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Manufacturing Industry Primed for a Rebound in 2016

June 16, 2015
Manufacturing industrial production has been on the decline in 2015, but that trend won't last long.
Manufacturing industrial production has been on the decline in 2015, but that trend won't last long.

According to the MAPI Foundation's quarterly U.S. Industrial Outlook, production fell at a 1% annual rate in the first quarter this year, after a 3.5% overall growth in 2014.

The report pins that decline primarily to the severe winter weather in January and February that disrupted construction, transportation, trade, and commercial activity.

Now that we have made our way through that, however, the Foundation predicts that manufacturing production will grow at least 2.5% by the end of the year and a full 4% in 2016.

"A number of factors that drove growth last year have changed in 2015," said MAPI Foundation Chief Economist Daniel J. Meckstroth, Ph.D. "A sudden, rapid decline in oil and natural gas prices was good for energy users but caused problems in energy drilling, exploration, and the material supply chain; a sudden, rapid rise in the value of the dollar hurt our trade competitiveness; a large inventory buildup this past winter drove the inventory/sales ratio to unwanted highs; and finally, consumers are cautious and risk-averse.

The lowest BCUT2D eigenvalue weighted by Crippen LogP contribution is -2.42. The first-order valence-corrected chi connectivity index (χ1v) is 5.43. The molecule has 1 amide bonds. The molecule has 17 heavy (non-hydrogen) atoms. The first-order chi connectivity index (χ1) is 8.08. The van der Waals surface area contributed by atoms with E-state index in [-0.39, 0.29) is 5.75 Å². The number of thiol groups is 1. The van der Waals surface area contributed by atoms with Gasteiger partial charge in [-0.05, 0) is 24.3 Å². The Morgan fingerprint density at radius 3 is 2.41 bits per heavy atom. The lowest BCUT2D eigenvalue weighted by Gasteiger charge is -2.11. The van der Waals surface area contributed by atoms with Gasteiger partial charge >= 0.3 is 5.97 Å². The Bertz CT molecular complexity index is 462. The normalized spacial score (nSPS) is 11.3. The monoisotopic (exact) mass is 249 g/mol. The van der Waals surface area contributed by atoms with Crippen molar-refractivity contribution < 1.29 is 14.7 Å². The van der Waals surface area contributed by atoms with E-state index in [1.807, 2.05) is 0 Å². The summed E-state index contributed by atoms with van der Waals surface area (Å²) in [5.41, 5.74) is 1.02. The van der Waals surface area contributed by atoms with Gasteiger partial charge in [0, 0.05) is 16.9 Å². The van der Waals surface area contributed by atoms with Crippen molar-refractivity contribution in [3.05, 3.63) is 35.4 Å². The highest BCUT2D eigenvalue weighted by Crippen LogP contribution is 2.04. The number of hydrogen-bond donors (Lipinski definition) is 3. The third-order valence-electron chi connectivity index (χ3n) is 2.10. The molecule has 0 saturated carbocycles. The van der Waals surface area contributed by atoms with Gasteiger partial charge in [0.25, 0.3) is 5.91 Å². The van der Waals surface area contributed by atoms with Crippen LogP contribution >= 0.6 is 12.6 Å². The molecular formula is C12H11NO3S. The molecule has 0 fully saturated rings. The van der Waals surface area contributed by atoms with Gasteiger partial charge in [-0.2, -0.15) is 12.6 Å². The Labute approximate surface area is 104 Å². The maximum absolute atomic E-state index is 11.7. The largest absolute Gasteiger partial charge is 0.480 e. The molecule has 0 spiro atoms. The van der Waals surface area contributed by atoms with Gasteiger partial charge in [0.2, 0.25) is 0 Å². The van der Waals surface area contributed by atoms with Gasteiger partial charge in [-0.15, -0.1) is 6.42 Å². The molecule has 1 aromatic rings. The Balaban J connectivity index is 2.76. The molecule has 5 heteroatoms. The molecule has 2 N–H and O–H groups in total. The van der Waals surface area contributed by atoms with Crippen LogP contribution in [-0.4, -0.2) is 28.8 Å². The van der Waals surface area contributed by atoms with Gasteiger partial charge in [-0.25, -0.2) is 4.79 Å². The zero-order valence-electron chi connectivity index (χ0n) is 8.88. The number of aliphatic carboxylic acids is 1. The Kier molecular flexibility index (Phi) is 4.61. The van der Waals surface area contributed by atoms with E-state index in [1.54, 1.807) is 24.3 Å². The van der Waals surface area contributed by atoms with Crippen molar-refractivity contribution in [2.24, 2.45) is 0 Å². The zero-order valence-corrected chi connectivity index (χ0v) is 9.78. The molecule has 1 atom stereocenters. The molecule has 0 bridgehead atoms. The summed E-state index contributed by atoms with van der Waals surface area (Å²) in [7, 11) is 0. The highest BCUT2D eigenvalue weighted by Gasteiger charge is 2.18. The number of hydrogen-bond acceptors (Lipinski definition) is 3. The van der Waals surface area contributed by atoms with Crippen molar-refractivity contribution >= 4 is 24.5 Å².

"Many of these shocks that are slowing growth this year will be absorbed and will not hold down growth in 2016," he added. "Presuming we have a return to a 'normal winter' this year, manufacturing should get a boost."

The MAPI Foundation anticipates that 19 of the 27 industries is watches will show gains in 2015, three will decline, and one — alumina and aluminum production — will remain flat. The top industry performers will be engine, turbine, and power transmission equipment and industrial machinery, each with anticipated annual growth of 11%.

The outlook is improved in 2016, with growth likely in 22 industries, led by housing starts at 19%.

Mining and oil and gas field machinery is expected to plummet by 18%, as manageable oil prices will continue to discourage most shale drilling and, commensurately, drilling investment.
According to the report, non-high-tech manufacturing production (which accounts for 95% of the total) is anticipated to increase 2.4% in 2015, 3.2% in 2016, and 2.9% in 2017. High-tech industrial production (computers and electronic products) is projected to expand by 4.7% in 2015, 9.1% in 2016, and 8.3% in 2017.

MAPI Foundation Forecast for Manufacturing Production
(Annual percent change)

Manufacturing   2.5  4.0  3.1
Computer and electronic products  
 4.7  9.1  8.3
Non-high-tech manufacturing  2.4  3.2  2.9

Source(s): MAPI Foundation